Sincerely,
    Mrs. Y♥llis

    ReplyDelete
  5. Dear Mrs. Yollis,


    I think that the video was a very good idea because it teaches people not to take credit for someone else's work.


    From,
    Amitai

    ReplyDelete
  6. Dear Mrs Yollis,

    This is a great way of explaining creative common license. (thank you)

    I feel that by putting up this video in such a way everyone will and understand the importance of this lesson.

    Will be making sure to follow this important lesson.

    Mrs Yollis and students you all did a great job.

    From your blogging pal,
    AA.

    ReplyDelete
  7. @ Mrs Yollis,
    hope you and your mum have a wonderful Easter.
    Do, hope easter bunny comes to you!

    From A♥A.

    ReplyDelete
  8. Mrs Yollis
    I will be showing this link to our students when we return from our two week end of term holidays (we are only 1/4 of the way through the school year). I think the message is HUGELY important and I love the practical way in which your students have explained it. I am sure your students would appreciate the credit where-ever their works turns up.
    Mr Webb and Room 8, Melville Intermediate, Hamilton, Waikato, New Zealand.

    ReplyDelete
  9. Dear Mrs. Yollis' Class,

    Great job explaining why it is so important to give credit when you use someone else's work or ideas! You made it easy to understand how it feels when someone uses your work without giving you credit.

    I have had this happen once or twice with ideas that I have used on our blog. Mostly it makes me feel good when someone else uses my idea because I'm glad they liked it. But I do feel that it is important to be polite and ask for permission or give credit to the person who you got the idea from.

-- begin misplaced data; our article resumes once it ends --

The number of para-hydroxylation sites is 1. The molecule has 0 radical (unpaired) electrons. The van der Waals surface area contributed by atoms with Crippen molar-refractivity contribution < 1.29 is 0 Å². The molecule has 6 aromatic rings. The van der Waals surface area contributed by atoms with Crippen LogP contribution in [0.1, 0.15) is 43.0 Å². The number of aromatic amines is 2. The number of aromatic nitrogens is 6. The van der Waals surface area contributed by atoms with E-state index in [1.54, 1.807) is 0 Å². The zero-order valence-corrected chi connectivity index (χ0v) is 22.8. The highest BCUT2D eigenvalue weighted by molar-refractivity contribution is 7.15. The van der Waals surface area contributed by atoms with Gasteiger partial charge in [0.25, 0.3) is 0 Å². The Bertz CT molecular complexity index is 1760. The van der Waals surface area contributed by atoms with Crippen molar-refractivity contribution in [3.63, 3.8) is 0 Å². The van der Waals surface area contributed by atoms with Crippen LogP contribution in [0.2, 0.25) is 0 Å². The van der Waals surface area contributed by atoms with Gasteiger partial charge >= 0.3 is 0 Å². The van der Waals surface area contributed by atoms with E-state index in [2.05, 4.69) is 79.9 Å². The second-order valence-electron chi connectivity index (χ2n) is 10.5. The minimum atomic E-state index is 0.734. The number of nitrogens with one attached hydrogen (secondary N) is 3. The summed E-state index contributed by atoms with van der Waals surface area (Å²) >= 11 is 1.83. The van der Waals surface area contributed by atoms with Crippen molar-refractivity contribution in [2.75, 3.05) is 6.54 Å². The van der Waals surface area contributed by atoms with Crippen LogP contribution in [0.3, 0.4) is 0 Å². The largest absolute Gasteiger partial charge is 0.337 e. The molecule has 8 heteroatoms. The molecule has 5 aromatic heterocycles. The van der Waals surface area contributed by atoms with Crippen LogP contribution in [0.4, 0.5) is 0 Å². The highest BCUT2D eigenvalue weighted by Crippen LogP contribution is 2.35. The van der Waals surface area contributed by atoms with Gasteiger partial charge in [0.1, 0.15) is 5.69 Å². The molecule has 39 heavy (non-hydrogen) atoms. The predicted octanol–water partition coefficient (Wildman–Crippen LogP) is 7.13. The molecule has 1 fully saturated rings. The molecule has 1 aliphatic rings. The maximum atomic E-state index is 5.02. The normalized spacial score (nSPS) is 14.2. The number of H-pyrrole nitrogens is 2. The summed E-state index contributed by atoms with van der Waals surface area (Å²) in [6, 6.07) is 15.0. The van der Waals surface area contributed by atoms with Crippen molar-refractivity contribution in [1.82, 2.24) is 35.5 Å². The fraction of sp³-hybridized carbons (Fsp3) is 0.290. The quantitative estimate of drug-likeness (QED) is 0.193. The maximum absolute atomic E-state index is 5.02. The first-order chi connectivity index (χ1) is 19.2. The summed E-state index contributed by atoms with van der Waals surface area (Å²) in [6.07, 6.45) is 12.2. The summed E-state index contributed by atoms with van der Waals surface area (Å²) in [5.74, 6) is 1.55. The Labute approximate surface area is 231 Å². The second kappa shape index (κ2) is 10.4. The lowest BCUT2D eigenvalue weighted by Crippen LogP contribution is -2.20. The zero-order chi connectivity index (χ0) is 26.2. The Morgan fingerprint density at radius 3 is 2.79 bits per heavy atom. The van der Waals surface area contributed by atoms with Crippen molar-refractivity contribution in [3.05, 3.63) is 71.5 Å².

I have a confession to make: I am still learning about the importance of Creative Commons and how to use images correctly. I'm afraid that some of the videos and voicethreads on our blog haven't always given proper attribution... But it's never too late to learn, and I will refer back to this post whenever I want to include an image from the internet.

    Thanks for making this important rule so clear!

    Your friend,
    Mr. Salsich

    ReplyDelete
  10. Dear Mrs. Yollis and class,

    What a great experiment and excellent way to teach copyright! You really understand what happens when someone claims your work.

    I'd like to link to this post to teach my 6th grade bloggers about Creative Commons and copyright (if I have your permission).

    Great work.

    Your friend,
    Ms. Weiss
    A.E. Wright Middle School

    ReplyDelete
  11. Mrs. Yollis and class,

    Here's another site for Creative Common images -
    http://www.wylio.com/

    I love Flickrcc.bluemountains.net, but sometimes use Wylio.com. I'm not sure if you'll need to set up an account to use Wylio.com, but it's worth a visit.

    Your friend,
    Ms. Weiss
    A.E.Wright Middle School

    ReplyDelete
  12. @ Amitai,

    Giving credit is important! I think all of you learned that lesson from the experience!

    @ AA,

    Yes, nothing like something hitting home to have an impact. They were quite upset that their name was missing from their work! A good lesson!

    Happy Easter to you and your family!

    @ Mr. Webb,

    Thanks for your kind words about our little video. It is an important lesson in today's world with so much available. It is quite easy to just take...but as we learned, it sure doesn't feel good. Glad you can use our post to help others!

    @ Mr. Salsich,

    It was a valuable lesson. As I was placing each name tag...they started saying..."That's not mine." And I just casually said, "Oh...it doesn't matter. It's not a big deal." You should have seen the faces in the room! A memorable day!

    I, too, am still learning about Creative Commons. However, with all the publishing we do online...it is an important topic for discussion for both students...and adults.

    @ Mrs. Grabow-Weiss,

    Thanks for your terrific comment! Of course you can link to our post. Creative Commons is new for our students, and we need to get the word out. Thanks for the new resource for pictures!